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Formula D Rules Changes for 2012 - MotoIQ Break Down

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  • Formula D Rules Changes for 2012 - MotoIQ Break Down

    Formula D rules changes for 2012 - MotoIQ Break Down

    Formula Drift 2012 - New Year, New Rules!

    by Justin Banner

    Formula Drift, and drifting in general, is possibly the most unique motorsport in the fact that many of the suspension, engine, and even drivetrain rules are so open. Well, open provided you keep the car a rear-wheel-drive layout and use the tires allowed into the sport. The next closest would be our MotoIQ Pacific Tuner Car Championship.

    If you have been doing your best to keep up with Formula Drift's Rule Book, you have a basic idea of what FD is looking for in a Drift car. For this year there are a number of changes. The tire rule has changed again, with new weights and new tire sizes. Many suspension rules are now set in more stone than last year, along with what I think is an oddball rule to add when I first read it. Also, Appendix K is no longer in effect, but there are rules in place of it. Let's start with the most controversial, the often dreaded "Tire Rule."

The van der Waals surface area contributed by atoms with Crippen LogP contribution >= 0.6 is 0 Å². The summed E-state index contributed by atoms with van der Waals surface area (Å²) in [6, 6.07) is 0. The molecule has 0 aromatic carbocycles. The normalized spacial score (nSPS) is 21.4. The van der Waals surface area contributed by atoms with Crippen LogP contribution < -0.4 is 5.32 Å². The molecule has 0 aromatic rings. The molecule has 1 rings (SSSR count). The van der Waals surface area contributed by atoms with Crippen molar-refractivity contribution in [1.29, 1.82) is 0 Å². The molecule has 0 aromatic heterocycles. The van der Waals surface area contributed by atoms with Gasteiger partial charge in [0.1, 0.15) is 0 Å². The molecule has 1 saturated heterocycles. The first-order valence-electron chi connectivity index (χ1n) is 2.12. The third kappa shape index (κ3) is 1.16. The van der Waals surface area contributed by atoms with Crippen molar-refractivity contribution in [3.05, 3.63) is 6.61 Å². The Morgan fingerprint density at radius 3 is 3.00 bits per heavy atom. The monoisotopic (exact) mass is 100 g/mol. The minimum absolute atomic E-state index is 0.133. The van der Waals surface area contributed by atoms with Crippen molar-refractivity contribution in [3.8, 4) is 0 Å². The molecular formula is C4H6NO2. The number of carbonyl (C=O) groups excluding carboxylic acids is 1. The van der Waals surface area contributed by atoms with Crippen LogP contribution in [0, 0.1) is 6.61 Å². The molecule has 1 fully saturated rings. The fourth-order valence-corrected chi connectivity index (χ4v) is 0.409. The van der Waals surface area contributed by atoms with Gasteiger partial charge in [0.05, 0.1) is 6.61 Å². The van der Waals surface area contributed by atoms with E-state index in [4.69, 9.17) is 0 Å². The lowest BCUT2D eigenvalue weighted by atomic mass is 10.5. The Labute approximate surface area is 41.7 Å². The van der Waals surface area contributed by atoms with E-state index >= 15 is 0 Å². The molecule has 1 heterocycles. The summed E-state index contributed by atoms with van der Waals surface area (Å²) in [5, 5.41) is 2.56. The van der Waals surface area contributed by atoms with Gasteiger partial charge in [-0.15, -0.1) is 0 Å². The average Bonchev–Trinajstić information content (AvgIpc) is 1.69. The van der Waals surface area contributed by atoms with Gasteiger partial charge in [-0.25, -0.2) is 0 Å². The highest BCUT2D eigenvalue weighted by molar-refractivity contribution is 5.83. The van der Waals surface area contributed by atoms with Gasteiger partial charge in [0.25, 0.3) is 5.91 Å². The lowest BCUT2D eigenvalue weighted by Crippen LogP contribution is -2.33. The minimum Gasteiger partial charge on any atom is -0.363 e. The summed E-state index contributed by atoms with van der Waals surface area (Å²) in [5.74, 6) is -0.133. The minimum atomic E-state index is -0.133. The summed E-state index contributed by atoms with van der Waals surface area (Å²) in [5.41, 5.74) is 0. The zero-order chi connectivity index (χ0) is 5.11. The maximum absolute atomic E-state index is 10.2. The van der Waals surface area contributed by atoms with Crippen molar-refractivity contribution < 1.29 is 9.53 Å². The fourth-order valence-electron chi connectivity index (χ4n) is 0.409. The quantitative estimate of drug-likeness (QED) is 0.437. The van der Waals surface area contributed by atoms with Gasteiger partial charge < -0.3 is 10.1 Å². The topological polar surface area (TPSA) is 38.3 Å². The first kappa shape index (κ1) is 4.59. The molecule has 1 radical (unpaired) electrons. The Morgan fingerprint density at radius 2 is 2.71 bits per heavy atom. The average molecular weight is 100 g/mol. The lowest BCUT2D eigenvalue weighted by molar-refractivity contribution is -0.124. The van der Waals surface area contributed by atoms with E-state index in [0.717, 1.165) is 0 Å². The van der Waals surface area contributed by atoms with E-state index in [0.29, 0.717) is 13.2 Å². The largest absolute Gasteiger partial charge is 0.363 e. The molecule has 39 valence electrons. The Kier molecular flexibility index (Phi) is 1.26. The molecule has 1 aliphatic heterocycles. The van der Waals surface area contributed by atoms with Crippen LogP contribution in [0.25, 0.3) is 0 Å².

Formula Drift 2012 Rules

    CONTINUE HERE...
    http://www.motoiq.com/magazine_artic...2-rules.aspx?2



    CONTINUE HERE...
    http://www.motoiq.com/magazine_artic...2-rules.aspx?2



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  • #2
    WHAT?! No more tire balancing fluid?!

    poor Falken....

    Comment


    • #3
      Originally posted by YOitzJDM View Post
      WHAT?! No more tire balancing fluid?!

      poor Falken....
      What is that about? I heard you mention it before and thought you were joking

      Comment


      • #4
        Originally posted by my 1 88 u View Post
        What is that about? I heard you mention it before and thought you were joking
        once upon a time in a land far far away, some competitors saw some mechanics airing up their tires in a method that is different from the norm. When asked why they did it that way, they were told "oh, we mix in some tire balancing fluid with the air so that the tires balance when the drivers do the burnout to warm up the tires."

        Upon investigation, it was noted that circle track guys used the same method of airing up their tires to inject tire softener and illegal fluids into the tires. It was a known way to gain an advantage.

        Tire softener was illegal in FD last year. Tire balancing fluid was not. How do you test the difference? With some chemical tests that are probably more complex than FD has the capability to do (they could barely get durometer testing right!)

        Kevin Wells came in and said "no liquids in the tires". Problem solved.

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